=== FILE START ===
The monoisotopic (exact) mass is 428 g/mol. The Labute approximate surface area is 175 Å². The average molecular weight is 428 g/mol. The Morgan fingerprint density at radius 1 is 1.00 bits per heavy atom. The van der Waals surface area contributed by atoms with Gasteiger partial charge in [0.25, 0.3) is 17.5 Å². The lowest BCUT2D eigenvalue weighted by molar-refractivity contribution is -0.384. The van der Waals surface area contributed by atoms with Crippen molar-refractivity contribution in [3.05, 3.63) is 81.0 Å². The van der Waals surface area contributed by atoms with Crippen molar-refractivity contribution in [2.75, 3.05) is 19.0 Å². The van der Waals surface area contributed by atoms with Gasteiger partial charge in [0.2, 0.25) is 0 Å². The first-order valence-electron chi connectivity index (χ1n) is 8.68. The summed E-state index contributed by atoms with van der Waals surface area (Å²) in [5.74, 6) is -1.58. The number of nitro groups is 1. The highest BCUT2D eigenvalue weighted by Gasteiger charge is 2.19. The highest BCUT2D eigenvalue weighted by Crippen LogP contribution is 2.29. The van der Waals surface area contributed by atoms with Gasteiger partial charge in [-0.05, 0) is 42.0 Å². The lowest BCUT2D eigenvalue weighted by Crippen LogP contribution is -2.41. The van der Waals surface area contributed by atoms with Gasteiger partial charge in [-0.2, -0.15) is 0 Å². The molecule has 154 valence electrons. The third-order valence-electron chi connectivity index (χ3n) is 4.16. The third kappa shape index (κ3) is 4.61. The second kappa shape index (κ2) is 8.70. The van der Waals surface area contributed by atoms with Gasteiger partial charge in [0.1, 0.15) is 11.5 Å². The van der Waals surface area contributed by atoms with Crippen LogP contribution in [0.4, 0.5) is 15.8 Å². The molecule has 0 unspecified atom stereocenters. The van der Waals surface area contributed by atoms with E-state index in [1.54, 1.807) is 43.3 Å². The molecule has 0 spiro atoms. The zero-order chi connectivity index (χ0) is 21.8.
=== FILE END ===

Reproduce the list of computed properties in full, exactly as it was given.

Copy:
The monoisotopic (exact) mass is 428 g/mol. The Labute approximate surface area is 175 Å². The average molecular weight is 428 g/mol. The Morgan fingerprint density at radius 1 is 1.00 bits per heavy atom. The van der Waals surface area contributed by atoms with Gasteiger partial charge in [0.25, 0.3) is 17.5 Å². The lowest BCUT2D eigenvalue weighted by molar-refractivity contribution is -0.384. The van der Waals surface area contributed by atoms with Crippen molar-refractivity contribution in [3.05, 3.63) is 81.0 Å². The van der Waals surface area contributed by atoms with Crippen molar-refractivity contribution in [2.75, 3.05) is 19.0 Å². The van der Waals surface area contributed by atoms with Gasteiger partial charge in [0.2, 0.25) is 0 Å². The first-order valence-electron chi connectivity index (χ1n) is 8.68. The summed E-state index contributed by atoms with van der Waals surface area (Å²) in [5.74, 6) is -1.58. The number of nitro groups is 1. The highest BCUT2D eigenvalue weighted by Gasteiger charge is 2.19. The highest BCUT2D eigenvalue weighted by Crippen LogP contribution is 2.29. The van der Waals surface area contributed by atoms with Gasteiger partial charge in [-0.05, 0) is 42.0 Å². The lowest BCUT2D eigenvalue weighted by Crippen LogP contribution is -2.41. The van der Waals surface area contributed by atoms with Gasteiger partial charge in [-0.2, -0.15) is 0 Å². The molecule has 154 valence electrons. The third-order valence-electron chi connectivity index (χ3n) is 4.16. The third kappa shape index (κ3) is 4.61. The second kappa shape index (κ2) is 8.70. The van der Waals surface area contributed by atoms with Gasteiger partial charge in [0.1, 0.15) is 11.5 Å². The van der Waals surface area contributed by atoms with Crippen LogP contribution in [0.4, 0.5) is 15.8 Å². The molecule has 0 unspecified atom stereocenters. The van der Waals surface area contributed by atoms with E-state index in [1.54, 1.807) is 43.3 Å². The molecule has 0 spiro atoms. The zero-order chi connectivity index (χ0) is 21.8.